Premium — Ramey’s Definition

At Ramey, we aspire to be the leading brand strategy and performance marketing firm for premium

A question I’m often asked is,“how do you define a premium brand?”

Premium brands are those brands that are often the leaders in their category. They may not account for much of the category’s volume, but they do account for the lion’s share of category profits. Not all premium brands have to necessarily be luxury goods or have a high price tag. We have clients who offer premium services. We have clients who excel in whatever category that they operate in.

And over time, we have been able to map those clients across four different spheres.

One sphere is quality. This is probably the area that most people identify with premium goods: you make a quality good or offer a quality service that is recognized as being among the best. Think of brands that are celebrated for their level of craftsmanship. They represent best-in-class.

Another is missional: your brand or organization really stands for something above and beyond the product itself. It might be in the level of service you offer or the commitment to the communities you serve. Buy a pair of our shoes and we’ll donate another pair to someone in need.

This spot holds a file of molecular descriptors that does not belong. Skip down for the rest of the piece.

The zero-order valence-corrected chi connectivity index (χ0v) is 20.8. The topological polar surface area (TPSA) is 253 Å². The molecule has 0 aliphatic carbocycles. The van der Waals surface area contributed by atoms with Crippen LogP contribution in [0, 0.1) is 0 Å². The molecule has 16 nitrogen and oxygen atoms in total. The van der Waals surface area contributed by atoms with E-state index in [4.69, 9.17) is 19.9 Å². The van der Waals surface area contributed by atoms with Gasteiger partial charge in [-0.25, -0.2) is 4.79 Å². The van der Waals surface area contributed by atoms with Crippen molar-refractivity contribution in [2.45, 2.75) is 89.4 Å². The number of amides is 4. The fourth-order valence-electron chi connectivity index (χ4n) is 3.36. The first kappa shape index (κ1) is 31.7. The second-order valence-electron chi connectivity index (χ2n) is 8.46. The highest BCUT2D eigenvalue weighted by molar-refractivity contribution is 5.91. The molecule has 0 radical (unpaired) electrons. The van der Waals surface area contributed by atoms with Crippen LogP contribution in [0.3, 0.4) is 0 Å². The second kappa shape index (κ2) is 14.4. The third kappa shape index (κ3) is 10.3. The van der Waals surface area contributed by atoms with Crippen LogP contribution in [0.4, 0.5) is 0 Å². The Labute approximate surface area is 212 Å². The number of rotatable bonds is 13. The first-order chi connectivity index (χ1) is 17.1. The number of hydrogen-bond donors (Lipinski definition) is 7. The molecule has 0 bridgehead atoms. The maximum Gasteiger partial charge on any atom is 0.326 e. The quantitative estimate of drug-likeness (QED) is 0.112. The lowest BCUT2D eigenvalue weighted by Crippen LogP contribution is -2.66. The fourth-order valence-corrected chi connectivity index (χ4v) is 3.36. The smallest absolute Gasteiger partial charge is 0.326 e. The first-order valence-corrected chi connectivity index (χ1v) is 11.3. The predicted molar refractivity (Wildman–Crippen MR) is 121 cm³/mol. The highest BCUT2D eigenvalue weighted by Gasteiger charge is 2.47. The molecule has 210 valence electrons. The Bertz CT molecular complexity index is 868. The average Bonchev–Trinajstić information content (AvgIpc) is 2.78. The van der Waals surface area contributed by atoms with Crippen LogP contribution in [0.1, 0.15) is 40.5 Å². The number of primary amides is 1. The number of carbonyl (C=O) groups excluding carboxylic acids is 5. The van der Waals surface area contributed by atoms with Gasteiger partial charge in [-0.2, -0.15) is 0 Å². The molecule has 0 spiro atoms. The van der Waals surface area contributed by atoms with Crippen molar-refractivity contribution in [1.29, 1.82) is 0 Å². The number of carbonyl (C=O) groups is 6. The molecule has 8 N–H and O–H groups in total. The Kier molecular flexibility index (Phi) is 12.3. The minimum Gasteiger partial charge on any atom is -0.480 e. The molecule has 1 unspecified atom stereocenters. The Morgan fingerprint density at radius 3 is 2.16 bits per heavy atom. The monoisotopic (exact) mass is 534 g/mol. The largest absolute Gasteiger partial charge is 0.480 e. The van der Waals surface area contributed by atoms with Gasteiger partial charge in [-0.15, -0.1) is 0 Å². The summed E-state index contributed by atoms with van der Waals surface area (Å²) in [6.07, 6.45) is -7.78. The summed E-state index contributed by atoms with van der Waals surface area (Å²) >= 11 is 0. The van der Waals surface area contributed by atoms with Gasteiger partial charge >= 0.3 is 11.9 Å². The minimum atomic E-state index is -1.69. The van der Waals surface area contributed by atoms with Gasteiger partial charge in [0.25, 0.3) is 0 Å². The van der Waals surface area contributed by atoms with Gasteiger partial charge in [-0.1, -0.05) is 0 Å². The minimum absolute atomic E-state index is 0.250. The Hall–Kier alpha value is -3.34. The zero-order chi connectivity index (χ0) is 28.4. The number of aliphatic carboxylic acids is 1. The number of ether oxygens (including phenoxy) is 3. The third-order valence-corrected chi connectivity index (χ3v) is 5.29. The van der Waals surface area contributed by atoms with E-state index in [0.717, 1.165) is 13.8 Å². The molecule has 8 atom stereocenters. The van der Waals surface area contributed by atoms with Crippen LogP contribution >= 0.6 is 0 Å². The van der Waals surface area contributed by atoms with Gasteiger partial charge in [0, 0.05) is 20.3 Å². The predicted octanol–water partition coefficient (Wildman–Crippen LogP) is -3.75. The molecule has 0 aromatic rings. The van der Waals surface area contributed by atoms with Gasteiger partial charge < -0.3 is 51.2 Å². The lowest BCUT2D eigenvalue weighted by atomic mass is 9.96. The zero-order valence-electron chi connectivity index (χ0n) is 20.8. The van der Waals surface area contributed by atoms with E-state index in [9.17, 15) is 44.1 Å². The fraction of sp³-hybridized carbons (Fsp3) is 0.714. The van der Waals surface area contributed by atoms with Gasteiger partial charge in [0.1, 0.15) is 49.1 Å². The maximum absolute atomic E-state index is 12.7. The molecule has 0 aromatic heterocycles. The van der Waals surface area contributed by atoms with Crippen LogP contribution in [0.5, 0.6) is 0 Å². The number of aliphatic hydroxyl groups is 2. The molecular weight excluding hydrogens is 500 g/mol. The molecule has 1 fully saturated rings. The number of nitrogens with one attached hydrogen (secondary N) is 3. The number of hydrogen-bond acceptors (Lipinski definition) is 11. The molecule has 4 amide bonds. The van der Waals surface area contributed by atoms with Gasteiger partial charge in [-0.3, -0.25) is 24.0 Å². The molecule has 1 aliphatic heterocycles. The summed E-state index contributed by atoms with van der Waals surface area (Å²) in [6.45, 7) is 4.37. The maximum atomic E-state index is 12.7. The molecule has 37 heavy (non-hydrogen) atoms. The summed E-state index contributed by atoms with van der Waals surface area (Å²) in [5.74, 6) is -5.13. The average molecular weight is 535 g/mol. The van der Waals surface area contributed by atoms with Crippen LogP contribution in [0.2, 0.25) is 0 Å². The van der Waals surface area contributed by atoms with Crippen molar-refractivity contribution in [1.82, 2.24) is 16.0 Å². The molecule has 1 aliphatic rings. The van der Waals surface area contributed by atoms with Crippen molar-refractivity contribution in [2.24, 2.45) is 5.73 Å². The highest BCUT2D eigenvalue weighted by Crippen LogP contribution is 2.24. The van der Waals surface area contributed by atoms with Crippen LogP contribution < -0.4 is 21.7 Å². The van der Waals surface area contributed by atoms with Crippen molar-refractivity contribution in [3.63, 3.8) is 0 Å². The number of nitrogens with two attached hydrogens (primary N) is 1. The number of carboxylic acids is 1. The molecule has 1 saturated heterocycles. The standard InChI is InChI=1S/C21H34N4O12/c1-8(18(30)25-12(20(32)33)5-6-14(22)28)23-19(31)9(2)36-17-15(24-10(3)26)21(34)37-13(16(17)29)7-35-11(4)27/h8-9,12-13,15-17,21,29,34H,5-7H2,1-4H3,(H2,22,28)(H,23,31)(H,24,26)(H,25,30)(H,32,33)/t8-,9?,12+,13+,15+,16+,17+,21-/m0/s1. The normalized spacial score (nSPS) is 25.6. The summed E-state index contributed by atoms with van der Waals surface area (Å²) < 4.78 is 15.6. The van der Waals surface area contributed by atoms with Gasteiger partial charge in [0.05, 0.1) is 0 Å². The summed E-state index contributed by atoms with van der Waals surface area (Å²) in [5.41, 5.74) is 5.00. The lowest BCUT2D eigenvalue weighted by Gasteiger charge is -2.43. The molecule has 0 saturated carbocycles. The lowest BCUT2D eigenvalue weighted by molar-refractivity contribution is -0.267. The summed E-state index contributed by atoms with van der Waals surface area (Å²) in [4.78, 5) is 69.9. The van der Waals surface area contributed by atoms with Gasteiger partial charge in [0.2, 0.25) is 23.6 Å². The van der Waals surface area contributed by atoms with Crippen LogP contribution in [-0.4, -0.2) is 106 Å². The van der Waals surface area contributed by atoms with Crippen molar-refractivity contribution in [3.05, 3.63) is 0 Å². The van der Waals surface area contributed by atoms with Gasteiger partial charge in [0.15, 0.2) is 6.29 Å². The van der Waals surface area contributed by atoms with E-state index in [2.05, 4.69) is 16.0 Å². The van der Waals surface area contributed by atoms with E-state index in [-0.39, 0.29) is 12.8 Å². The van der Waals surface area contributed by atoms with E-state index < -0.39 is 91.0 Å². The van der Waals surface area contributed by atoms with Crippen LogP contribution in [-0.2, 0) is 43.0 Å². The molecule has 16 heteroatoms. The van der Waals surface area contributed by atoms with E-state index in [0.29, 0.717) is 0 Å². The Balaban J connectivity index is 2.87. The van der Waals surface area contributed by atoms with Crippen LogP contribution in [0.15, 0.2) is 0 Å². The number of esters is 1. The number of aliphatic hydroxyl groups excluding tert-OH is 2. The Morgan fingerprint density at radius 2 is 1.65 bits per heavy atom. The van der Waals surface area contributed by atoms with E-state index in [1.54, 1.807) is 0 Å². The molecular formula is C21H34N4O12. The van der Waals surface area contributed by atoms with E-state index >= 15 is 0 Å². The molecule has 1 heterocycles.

Our third sphere is innovation: when clients are really focused on constantly building the better product. We have a client with countless patents on cookware alone. They are constantly disrupting the category and pushing the envelope to invent better products through game-changing technology.

Finally, there is the sphere of stature, where the brand is recognized as being the best of the best among consumers. These clients lead their category in market share, affinity, and financial performance. It often takes some time to generate stature, but we’re fortunate that many of our clients score well in this sphere.

What’s really interesting is that some clients are mapped where two or more of the spheres overlap. Our goal is to help our clients get to the “heart” of the sphere map, where all four spheres overlap and the brand is considered in the strongest position.

We know this to be true: it is possible for a brand to break out of the commodity trap, ladder-up to a premium position in their category, and significantly drive more profits along the way.

Chris Ray

Written by

Chris Ray

Partner / CEO

Want to talk?

Alex Diethelm

New Business Manager

[email protected]